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By Patricia Woodbridge,
Director, Seymours Letting and Management Services
In the last of a three part series on buying property to let Patricia gives a landlord’s legal obligations. For other articles in this series see the ‘Property Features’ section under Ads & Property.
Now is a seriously good time to consider investing in property to rent out. In the 20 years I have been involved in letting and management services in Surrey, there have been few better moments to consider becoming a landlord. You will wish to consider your legal obligations as a landlord. They fall into the following categories:
Safety & Protection of Tenants
1. You must ensure that your gas is safe with all appliances and flues checked by a qualified and competent engineer – preferably a member of Gas Safe – the official list of gas engineers qualified to work safely and legally on gas appliances – who will issue you with a Landlord’s Gas Safety Certificate. This check must be done annually.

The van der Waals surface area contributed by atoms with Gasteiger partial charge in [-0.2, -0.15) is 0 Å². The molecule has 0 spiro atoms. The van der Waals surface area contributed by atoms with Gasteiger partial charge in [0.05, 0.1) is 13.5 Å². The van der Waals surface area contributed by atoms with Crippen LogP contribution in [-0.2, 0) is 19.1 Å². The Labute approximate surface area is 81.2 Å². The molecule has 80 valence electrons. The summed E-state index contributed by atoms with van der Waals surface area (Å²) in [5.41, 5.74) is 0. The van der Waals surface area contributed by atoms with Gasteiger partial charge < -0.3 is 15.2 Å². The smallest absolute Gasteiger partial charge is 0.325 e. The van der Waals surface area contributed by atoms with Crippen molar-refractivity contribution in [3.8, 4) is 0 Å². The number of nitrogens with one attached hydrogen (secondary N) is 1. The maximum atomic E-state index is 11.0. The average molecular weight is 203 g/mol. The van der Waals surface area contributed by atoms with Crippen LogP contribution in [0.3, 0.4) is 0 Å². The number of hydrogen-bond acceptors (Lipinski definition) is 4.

2. Electrical checks are equally important with a fully-qualified electrician (preferably an NICEIC member) scrutinising your electrical equipment and wiring. This is called a Periodic Inspection Report and should be done before your first let and every five years thereafter. Portable Appliance Testing should be carried out at the same time and then annually.
3. Furniture and Furnishings (Fire) Safety Regulations: these demand that upholstered furniture in your property complies with the above regulations and are produced to the correct standards with appropriate labelling. This applies to: beds, headboards, mattresses, sofa beds, futons and other convertibles. Also nursery furniture, garden furniture used indoors, scatter cushions, seat pads, pillows, loose and stretch covers for furniture. Quite a list!
4. You are also legally obliged to show prospective tenants an Energy Performance Certificate (EPC), which will detail your property’s energy rating. This is valid for 10 years.
5. You are legally obliged to have Landlords’ Insurance to cover your buildings, contents and personal liability.
6. If you’re letting your own residence (perhaps you are going abroad on business for six months), then you must tell your mortgage lender, be it or your bank or building society, and obtain their written consent.
7. Equally, if you are moving abroad, you will need to instruct your UK accountant to deal with your tax accordingly as rental income is liable to UK tax.